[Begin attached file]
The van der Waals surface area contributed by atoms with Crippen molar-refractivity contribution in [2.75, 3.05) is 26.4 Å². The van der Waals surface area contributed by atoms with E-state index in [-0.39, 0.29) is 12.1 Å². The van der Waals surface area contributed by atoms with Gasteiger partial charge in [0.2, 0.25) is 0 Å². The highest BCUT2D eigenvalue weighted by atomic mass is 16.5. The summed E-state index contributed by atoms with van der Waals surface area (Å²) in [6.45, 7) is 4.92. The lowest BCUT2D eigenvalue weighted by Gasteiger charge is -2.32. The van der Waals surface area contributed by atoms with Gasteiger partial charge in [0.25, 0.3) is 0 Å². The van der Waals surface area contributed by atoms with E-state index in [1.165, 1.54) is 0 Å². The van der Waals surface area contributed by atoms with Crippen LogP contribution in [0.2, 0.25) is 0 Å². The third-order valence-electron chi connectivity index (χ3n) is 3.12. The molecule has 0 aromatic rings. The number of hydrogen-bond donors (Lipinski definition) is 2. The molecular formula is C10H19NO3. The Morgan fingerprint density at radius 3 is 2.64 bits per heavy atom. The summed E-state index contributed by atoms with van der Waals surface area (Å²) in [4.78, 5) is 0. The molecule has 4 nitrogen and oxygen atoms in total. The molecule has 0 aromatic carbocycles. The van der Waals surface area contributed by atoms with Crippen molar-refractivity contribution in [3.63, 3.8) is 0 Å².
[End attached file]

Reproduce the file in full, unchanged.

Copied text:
The van der Waals surface area contributed by atoms with Crippen molar-refractivity contribution in [2.75, 3.05) is 26.4 Å². The van der Waals surface area contributed by atoms with E-state index in [-0.39, 0.29) is 12.1 Å². The van der Waals surface area contributed by atoms with Gasteiger partial charge in [0.2, 0.25) is 0 Å². The highest BCUT2D eigenvalue weighted by atomic mass is 16.5. The summed E-state index contributed by atoms with van der Waals surface area (Å²) in [6.45, 7) is 4.92. The lowest BCUT2D eigenvalue weighted by Gasteiger charge is -2.32. The van der Waals surface area contributed by atoms with Gasteiger partial charge in [0.25, 0.3) is 0 Å². The van der Waals surface area contributed by atoms with E-state index in [1.165, 1.54) is 0 Å². The van der Waals surface area contributed by atoms with Crippen LogP contribution in [0.2, 0.25) is 0 Å². The third-order valence-electron chi connectivity index (χ3n) is 3.12. The molecule has 0 aromatic rings. The number of hydrogen-bond donors (Lipinski definition) is 2. The molecular formula is C10H19NO3. The Morgan fingerprint density at radius 3 is 2.64 bits per heavy atom. The summed E-state index contributed by atoms with van der Waals surface area (Å²) in [4.78, 5) is 0. The molecule has 4 nitrogen and oxygen atoms in total. The molecule has 0 aromatic carbocycles. The van der Waals surface area contributed by atoms with Crippen molar-refractivity contribution in [3.63, 3.8) is 0 Å².